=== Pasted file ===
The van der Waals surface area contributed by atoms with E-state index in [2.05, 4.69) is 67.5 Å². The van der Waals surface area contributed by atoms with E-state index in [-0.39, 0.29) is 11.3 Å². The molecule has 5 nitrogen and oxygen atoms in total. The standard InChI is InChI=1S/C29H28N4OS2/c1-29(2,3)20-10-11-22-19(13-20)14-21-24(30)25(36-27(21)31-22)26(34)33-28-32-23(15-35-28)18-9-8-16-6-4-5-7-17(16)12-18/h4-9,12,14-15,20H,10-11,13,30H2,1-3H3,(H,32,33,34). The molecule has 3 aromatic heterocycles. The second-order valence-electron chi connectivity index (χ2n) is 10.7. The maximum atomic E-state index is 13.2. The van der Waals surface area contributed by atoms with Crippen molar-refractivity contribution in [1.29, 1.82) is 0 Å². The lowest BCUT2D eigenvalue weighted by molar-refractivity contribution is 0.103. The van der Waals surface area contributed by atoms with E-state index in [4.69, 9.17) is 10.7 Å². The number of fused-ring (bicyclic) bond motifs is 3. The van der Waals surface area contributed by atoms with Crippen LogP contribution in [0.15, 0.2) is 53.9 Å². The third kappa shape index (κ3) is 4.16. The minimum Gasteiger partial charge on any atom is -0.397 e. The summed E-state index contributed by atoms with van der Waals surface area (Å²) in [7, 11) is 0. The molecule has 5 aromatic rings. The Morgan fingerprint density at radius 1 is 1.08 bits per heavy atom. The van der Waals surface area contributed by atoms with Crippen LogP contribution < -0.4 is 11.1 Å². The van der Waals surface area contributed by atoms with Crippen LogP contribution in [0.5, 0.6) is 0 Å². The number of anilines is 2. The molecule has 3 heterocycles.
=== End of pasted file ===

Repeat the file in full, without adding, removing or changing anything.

The van der Waals surface area contributed by atoms with E-state index in [2.05, 4.69) is 67.5 Å². The van der Waals surface area contributed by atoms with E-state index in [-0.39, 0.29) is 11.3 Å². The molecule has 5 nitrogen and oxygen atoms in total. The standard InChI is InChI=1S/C29H28N4OS2/c1-29(2,3)20-10-11-22-19(13-20)14-21-24(30)25(36-27(21)31-22)26(34)33-28-32-23(15-35-28)18-9-8-16-6-4-5-7-17(16)12-18/h4-9,12,14-15,20H,10-11,13,30H2,1-3H3,(H,32,33,34). The molecule has 3 aromatic heterocycles. The second-order valence-electron chi connectivity index (χ2n) is 10.7. The maximum atomic E-state index is 13.2. The van der Waals surface area contributed by atoms with Crippen molar-refractivity contribution in [1.29, 1.82) is 0 Å². The lowest BCUT2D eigenvalue weighted by molar-refractivity contribution is 0.103. The van der Waals surface area contributed by atoms with E-state index in [4.69, 9.17) is 10.7 Å². The number of fused-ring (bicyclic) bond motifs is 3. The van der Waals surface area contributed by atoms with Crippen LogP contribution in [0.15, 0.2) is 53.9 Å². The third kappa shape index (κ3) is 4.16. The minimum Gasteiger partial charge on any atom is -0.397 e. The summed E-state index contributed by atoms with van der Waals surface area (Å²) in [7, 11) is 0. The molecule has 5 aromatic rings. The Morgan fingerprint density at radius 1 is 1.08 bits per heavy atom. The van der Waals surface area contributed by atoms with Crippen LogP contribution < -0.4 is 11.1 Å². The van der Waals surface area contributed by atoms with Crippen LogP contribution in [0.5, 0.6) is 0 Å². The number of anilines is 2. The molecule has 3 heterocycles.